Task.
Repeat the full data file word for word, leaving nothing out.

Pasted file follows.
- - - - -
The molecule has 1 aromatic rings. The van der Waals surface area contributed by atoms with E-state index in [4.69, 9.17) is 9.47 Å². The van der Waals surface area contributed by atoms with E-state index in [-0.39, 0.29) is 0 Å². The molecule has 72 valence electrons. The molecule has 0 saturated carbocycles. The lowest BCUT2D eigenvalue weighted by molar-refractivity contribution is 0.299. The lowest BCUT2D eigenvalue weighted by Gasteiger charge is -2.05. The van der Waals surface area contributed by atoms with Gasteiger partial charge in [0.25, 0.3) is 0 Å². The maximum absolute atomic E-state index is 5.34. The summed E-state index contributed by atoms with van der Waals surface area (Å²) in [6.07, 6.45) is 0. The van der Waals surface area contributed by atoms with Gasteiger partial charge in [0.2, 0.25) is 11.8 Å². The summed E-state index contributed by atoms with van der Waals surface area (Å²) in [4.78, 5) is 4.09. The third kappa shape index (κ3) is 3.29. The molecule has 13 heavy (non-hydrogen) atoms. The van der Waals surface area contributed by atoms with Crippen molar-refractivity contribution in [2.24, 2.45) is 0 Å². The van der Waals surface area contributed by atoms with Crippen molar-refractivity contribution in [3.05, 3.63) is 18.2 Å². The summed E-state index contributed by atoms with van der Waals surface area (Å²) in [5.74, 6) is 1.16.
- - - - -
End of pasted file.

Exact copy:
The molecule has 1 aromatic rings. The van der Waals surface area contributed by atoms with E-state index in [4.69, 9.17) is 9.47 Å². The van der Waals surface area contributed by atoms with E-state index in [-0.39, 0.29) is 0 Å². The molecule has 72 valence electrons. The molecule has 0 saturated carbocycles. The lowest BCUT2D eigenvalue weighted by molar-refractivity contribution is 0.299. The lowest BCUT2D eigenvalue weighted by Gasteiger charge is -2.05. The van der Waals surface area contributed by atoms with Gasteiger partial charge in [0.25, 0.3) is 0 Å². The maximum absolute atomic E-state index is 5.34. The summed E-state index contributed by atoms with van der Waals surface area (Å²) in [6.07, 6.45) is 0. The van der Waals surface area contributed by atoms with Gasteiger partial charge in [0.2, 0.25) is 11.8 Å². The summed E-state index contributed by atoms with van der Waals surface area (Å²) in [4.78, 5) is 4.09. The third kappa shape index (κ3) is 3.29. The molecule has 13 heavy (non-hydrogen) atoms. The van der Waals surface area contributed by atoms with Crippen molar-refractivity contribution in [2.24, 2.45) is 0 Å². The van der Waals surface area contributed by atoms with Crippen molar-refractivity contribution in [3.05, 3.63) is 18.2 Å². The summed E-state index contributed by atoms with van der Waals surface area (Å²) in [5.74, 6) is 1.16.